http://money.cnn.com/2010/07/0...ne_forever/index.htm

From the article:

quote:
"The job losses during the Great Recession were so off the chart, that even though we've gained about 600,000 private sector jobs back, we've got nearly 8 million jobs to go," said Lakshman Achuthan, managing director of Economic Cycle Research Institute.

Excluding temporary Census workers, the economy has added fewer than 100,000 jobs a month this year -- a much faster and stronger jobs recovery than occurred following the last two recessions in 2001 and 1991.

But even if that pace of hiring were to double immediately, it would take until 2013 to recapture the lost jobs. And the labor market very likely doesn't have years before it gets hit with the shock of the inevitable next economic downturn.



quote:
It would take the creation of 10.6 million jobs immediately for the same percentage of the population to be working as was the case three years ago.

Of course, it will take time to create jobs. If it takes three years, more than 3.5 million additional jobs will be needed because of continued population growth.



Now...

14.6 million people are now out of work (8 million of those jobs were lost during the Great Recession) and the unemployment rate is 9.5%.

So how do we fix this?

Many of you will say the government needs to move out of the way and allow the free market to create all the jobs. Okay, but in what sector and why aren't jobs being created now?

Let me guess: Businesses need tax breaks to create more jobs, right? Well my answer to that is business owners and potential entrepreneurs can't predict with 100% accuracy what kind of taxes they'll pay in the long term no matter what (administrations change, you know).

And...

Existing companies came into this recession with huge cash balances. Translation: They've got the money to expand and hire now, so why aren't they? The fact is they are still hoarding their cash and giving pink slips and/or cutting hours and benefits to save more cash. They can't be waiting on tax breaks to expand.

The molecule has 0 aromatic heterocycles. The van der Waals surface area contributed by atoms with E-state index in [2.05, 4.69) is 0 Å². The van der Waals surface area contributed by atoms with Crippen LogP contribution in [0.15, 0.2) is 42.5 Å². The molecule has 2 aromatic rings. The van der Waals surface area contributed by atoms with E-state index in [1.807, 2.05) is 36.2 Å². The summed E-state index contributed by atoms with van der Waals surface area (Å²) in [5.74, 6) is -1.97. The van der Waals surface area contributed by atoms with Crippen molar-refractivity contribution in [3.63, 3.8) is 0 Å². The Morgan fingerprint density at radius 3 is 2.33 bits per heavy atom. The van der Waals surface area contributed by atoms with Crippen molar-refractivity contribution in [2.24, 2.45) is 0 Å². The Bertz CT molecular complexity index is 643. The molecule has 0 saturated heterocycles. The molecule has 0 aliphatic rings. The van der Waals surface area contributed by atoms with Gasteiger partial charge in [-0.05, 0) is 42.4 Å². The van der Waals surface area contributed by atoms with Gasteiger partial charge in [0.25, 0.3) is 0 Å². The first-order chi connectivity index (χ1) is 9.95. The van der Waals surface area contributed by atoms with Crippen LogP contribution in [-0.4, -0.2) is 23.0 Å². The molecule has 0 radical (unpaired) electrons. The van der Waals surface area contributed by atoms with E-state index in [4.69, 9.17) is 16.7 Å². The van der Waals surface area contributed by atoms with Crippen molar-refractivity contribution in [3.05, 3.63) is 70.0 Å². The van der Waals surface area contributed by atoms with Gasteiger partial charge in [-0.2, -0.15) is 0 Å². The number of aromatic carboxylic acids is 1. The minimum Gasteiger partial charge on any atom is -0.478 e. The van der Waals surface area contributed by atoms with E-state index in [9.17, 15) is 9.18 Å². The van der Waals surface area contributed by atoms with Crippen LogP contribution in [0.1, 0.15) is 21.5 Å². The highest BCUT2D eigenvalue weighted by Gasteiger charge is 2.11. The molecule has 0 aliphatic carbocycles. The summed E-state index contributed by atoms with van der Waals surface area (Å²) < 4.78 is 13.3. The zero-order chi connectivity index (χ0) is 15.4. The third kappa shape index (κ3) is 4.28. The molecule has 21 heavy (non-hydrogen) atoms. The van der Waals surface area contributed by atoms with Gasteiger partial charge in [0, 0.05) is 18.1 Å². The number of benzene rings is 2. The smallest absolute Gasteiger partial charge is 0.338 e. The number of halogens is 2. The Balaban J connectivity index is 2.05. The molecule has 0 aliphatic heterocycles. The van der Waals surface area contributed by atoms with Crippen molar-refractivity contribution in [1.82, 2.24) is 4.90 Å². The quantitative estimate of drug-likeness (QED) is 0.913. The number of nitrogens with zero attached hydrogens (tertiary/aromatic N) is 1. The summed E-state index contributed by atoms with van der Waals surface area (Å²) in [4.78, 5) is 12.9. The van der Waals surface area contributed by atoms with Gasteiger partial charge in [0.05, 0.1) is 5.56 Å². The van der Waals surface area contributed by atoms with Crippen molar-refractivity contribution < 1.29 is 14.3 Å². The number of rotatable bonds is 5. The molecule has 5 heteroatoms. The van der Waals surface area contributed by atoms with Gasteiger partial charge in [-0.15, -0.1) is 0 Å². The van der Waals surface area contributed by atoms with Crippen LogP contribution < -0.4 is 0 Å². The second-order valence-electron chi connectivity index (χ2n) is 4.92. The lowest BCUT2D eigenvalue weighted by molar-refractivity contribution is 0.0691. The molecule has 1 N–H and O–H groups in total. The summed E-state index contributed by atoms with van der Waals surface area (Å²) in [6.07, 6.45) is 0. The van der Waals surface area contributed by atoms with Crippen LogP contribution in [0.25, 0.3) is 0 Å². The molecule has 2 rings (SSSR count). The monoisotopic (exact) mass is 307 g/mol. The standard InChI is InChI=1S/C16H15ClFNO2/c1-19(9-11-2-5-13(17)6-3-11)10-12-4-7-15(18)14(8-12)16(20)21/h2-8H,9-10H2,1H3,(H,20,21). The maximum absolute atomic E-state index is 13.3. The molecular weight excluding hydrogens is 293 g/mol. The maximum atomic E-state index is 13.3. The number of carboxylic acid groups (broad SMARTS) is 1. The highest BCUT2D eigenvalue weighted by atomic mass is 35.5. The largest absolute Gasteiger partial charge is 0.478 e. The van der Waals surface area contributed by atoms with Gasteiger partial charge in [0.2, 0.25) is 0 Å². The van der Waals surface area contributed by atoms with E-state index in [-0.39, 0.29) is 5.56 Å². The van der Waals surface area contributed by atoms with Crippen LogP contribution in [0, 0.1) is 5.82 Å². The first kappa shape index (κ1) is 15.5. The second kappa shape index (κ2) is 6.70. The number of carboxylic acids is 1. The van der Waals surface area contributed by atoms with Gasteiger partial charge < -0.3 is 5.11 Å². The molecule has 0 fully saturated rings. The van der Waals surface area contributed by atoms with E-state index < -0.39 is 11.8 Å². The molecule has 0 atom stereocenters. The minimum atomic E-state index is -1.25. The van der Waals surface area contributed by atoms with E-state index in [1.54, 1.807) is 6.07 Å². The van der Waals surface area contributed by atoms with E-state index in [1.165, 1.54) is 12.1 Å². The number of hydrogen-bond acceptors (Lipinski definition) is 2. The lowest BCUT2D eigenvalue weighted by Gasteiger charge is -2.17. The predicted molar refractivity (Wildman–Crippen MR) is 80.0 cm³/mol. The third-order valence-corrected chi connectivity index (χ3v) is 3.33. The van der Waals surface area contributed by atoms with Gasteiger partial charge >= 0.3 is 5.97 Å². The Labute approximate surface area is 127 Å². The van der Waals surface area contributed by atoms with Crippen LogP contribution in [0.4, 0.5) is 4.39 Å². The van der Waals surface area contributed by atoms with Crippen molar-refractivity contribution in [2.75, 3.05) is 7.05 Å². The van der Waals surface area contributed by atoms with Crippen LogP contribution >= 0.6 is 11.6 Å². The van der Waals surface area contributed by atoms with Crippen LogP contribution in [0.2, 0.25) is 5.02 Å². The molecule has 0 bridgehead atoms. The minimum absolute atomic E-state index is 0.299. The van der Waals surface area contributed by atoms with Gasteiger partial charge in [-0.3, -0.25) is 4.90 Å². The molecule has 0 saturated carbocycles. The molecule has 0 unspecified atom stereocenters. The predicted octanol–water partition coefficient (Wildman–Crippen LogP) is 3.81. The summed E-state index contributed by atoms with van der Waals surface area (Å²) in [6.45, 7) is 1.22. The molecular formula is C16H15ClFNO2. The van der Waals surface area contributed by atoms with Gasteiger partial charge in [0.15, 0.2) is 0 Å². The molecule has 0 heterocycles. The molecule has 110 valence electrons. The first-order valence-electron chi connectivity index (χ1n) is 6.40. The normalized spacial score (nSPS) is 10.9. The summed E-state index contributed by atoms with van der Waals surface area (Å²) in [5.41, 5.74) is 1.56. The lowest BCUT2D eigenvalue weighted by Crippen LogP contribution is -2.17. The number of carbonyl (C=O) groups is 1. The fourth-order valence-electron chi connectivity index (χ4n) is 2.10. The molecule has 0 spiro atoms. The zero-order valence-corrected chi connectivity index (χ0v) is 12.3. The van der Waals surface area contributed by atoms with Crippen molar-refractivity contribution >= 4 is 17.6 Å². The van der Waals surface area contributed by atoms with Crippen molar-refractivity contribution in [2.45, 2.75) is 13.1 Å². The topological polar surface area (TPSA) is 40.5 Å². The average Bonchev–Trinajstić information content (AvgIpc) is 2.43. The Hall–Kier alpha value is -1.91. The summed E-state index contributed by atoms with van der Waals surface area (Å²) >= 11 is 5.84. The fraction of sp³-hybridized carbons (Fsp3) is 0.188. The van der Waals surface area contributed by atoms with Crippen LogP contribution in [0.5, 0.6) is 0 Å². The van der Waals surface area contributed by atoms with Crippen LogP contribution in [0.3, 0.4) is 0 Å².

More to think about...

Many educated professionals lost good-paying jobs in this recession. They have been left with no choice at this point but to apply for jobs they are overqualified for and are being turned down due to lack of hiring or fear the overqualified applicant will walk when the economy turns around.

Those who have accepted lower paying jobs are struggling. As an example, let's say Mr. Johnson used to make $40/hr before the recession. Now the only jobs he's being offered are for $8.00/hr. How does he pay bills on that? Who on earth can live on such a paltry wage in 2010? And this is happening; it's a story that's playing out over and over across the country.

(I'm not saying that anything LESS than $40/hr. is a paltry wage. I'm talking about someone whose education and experience is commensurate with that salary, as an example.)

So, please, enlighten me with your answers/suggestions to this crisis.
Original Post
I have one suggestion from talking with our CEO. Business is good but there isn't a lot of confidence. Say for example one of our main buyers goes under. Even if our business is well run we are relying on other companies.

There are also unknown costs down the road. Our utility bill for example is 300,000 on a normal month. A commercial rate hike or a energy tax would probably put us under. They are in a game of pennies.

They also don't know how Obamacare will effect them. A big hit there could also make it more profitable to produce our product in another country.

So it's the business atmosphere that is the problem. No one is willing to take a chance. They don't feel like this is a business friendly situation with the uncertainty and the possibility of skyrocketing energy and health costs.